My series takes place in a world where telepathy is common and people called Mindguards are tasked with protecting other people’s thoughts from intrusion, essentially preserving their mental integrity. So I was able to contemplate the concepts of privacy, information security and especially responsibility in a setting that presented these topics in their most extreme form. It was the concept of responsibility that I was particularly interested in. If people presented themselves to you in their most vulnerable form and you were responsible for the wellbeing of their very minds, what kinds of consequences would this responsibility have on your own mind? It would essentially be an unprecedented exercise of empathy. Would that be a privilege or a burden? Or both? As a person who tends to be excessively protective of people, these questions are very important to me. This series allowed me the space to think about them very deeply.

How many published books do you have?

I’ve published four novels and two novellas, all in the same universe. My series is called “The Mindguard Saga.” It centers around a character named Sheldon Ayers, who is an extremely powerful telepath tasked with guarding “information packages” in his clients’ minds. I came up with this character almost a decade ago, when my wife was going through a difficult time at work. I tried to comfort her but was constantly frustrated with my own limitations in doing so. It made me wish I could truly guard her mind from everything that was upsetting her. So I came up with the concept of a Mindguard and then imagined the kind of world that would have to exist in order for somebody like Sheldon Ayers to become who he was.

I started from this complete character and then built an entire universe around him. It became a really complex story with several plot lines coming together at the end. It was really interesting to explore all the layers of this world just based on this character’s place in it.

What are you currently working on?

I’m working on the fifth and final book in the series.

“Mindgod” will come out at the end of the year and will bring all these narrative threads together in what I’m hoping will be a satisfying finale. This is really important to me. No matter what I’m going to be writing in the future, this series is fundamental to who I am, as a writer and a person. I want to make sure that, when it’s all over, I will have done justice to these characters. I want the conclusion to truly feel like it matters. I want to be able to still feel comfortable with it a decade from now.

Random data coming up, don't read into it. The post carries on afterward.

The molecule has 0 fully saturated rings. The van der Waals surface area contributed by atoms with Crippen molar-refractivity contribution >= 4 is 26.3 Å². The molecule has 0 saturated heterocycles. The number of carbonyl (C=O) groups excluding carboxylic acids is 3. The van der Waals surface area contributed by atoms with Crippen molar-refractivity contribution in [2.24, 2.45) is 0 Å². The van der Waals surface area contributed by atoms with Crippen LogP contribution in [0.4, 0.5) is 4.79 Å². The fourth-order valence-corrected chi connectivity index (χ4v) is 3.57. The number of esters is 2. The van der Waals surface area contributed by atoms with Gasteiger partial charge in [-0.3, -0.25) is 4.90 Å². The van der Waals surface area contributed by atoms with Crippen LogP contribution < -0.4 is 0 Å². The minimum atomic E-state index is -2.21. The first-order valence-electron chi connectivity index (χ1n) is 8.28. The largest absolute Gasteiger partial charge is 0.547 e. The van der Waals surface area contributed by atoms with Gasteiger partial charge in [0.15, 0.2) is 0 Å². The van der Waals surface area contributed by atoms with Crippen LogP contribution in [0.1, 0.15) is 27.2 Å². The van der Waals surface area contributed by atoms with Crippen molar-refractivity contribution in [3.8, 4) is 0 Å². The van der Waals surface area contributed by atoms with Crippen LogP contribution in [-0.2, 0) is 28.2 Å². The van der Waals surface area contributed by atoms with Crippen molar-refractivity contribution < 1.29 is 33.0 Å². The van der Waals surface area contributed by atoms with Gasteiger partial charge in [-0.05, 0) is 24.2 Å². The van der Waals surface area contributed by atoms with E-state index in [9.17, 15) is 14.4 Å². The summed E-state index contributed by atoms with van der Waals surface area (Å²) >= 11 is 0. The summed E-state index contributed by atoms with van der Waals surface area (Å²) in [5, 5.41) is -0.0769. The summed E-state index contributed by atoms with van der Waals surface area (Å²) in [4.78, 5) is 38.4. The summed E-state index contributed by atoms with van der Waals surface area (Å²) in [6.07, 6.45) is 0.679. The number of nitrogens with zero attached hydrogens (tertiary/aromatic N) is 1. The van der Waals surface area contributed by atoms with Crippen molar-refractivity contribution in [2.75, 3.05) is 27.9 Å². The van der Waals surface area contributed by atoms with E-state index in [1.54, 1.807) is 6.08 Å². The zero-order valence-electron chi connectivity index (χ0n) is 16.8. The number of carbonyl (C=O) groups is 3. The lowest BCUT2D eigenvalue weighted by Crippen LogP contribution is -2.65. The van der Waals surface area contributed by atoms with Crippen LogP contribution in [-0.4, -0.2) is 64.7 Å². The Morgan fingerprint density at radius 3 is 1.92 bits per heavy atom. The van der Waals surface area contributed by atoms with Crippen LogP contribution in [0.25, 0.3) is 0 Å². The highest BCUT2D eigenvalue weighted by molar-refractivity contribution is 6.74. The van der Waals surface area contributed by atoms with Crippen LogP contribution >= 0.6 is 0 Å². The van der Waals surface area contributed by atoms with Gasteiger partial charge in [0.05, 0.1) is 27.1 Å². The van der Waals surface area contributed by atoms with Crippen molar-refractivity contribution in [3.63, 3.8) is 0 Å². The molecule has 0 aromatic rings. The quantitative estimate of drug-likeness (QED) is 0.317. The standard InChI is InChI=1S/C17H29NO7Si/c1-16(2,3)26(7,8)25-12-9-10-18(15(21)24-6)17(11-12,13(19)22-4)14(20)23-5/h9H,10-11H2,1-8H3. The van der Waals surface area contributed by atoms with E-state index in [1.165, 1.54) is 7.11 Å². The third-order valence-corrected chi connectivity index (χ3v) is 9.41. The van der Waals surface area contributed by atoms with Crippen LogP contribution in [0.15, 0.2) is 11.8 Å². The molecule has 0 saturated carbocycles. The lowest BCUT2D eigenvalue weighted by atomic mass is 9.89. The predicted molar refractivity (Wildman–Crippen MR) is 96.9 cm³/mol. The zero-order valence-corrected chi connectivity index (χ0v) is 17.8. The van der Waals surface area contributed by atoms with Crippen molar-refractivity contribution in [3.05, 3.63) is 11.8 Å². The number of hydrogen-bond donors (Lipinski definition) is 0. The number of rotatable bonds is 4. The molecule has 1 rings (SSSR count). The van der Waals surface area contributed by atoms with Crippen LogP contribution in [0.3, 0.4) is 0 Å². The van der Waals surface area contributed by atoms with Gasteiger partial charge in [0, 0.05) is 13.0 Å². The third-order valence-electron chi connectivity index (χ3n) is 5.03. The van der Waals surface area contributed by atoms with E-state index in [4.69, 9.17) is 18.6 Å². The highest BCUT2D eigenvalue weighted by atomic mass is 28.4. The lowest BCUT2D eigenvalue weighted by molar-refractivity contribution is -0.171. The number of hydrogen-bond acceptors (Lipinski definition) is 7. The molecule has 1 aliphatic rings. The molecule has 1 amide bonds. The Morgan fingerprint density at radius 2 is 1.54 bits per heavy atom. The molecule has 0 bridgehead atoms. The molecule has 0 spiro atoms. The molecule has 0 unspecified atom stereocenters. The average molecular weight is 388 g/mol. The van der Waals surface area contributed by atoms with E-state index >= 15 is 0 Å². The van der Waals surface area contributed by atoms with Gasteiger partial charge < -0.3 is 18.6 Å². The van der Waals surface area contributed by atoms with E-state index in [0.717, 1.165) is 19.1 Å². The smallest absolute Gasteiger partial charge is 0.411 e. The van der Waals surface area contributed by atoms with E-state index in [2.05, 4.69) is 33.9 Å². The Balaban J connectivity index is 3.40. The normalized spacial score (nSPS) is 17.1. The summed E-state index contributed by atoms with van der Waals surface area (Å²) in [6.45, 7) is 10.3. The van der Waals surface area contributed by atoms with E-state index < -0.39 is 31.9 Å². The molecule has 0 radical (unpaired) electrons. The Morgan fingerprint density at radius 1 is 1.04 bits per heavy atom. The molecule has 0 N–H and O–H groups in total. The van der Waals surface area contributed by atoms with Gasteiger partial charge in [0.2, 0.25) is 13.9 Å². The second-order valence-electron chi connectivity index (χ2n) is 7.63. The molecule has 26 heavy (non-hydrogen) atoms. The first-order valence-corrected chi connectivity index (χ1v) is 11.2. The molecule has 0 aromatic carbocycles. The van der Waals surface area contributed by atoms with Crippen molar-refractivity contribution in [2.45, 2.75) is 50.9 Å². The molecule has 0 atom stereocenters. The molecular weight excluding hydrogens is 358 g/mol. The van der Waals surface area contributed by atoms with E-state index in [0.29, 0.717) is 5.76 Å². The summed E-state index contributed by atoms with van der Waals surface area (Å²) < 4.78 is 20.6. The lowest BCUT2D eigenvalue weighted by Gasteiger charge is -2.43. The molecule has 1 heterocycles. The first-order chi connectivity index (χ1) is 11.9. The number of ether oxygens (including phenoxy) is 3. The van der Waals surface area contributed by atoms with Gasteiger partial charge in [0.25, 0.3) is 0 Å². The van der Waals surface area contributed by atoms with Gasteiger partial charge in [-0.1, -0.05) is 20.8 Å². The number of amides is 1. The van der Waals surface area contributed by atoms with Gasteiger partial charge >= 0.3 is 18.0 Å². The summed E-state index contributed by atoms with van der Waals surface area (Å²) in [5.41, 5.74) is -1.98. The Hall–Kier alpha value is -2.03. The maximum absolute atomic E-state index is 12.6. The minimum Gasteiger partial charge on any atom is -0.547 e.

I remember how disappointed I was in the final season of “Game of Thrones.” Remember that? It was almost universally hated. As a fan of the show, it just left me lamenting all the wasted opportunities. If I felt that way as a fan, I can only imagine what it would feel like to be a writer and be disappointed in your work. I don’t want to be haunted by regrets. That’s why this last book has taken longer to write. But I’m done with the first draft and I’m happy with how it turned out. Hopefully the readers will be too.

What is the most surprising thing you’ve learned about yourself through writing?

Just how the mind works, really. There are so many things in the back of your mind that you never consciously realize. It’s interesting how many things you can come up with on the fly.

I write a detailed outline for every story — it’s the only way I can work. However, I do leave a lot of room for “improvisation.” When I write the first draft, I do it almost without thinking. I use the outline as a guide and just furiously type away, just pouring everything onto the page. It’s like a trance. I’m always surprised by how many things pop up that I’ve never really thought about consciously, in spite of my detailed outline. Most of these things come in the form of conversations and musings about all sorts of things and just character development. But sometimes it will be something that takes the story in a completely new direction. Then I have to adjust the outline. At the end, I’m left wondering where all of that came from. It’s an interesting exploration of one’s own psyche.

What is the most enjoyable thing you’ve found through writing?

I think it’s the ability to integrate so many interesting things into your life. I’ve always been interested in all sorts of things. Growing up, it was difficult to decide what to do with my life. There were so many fascinating things to which I wanted to dedicate my time. There was never really one dominating area of interest for me.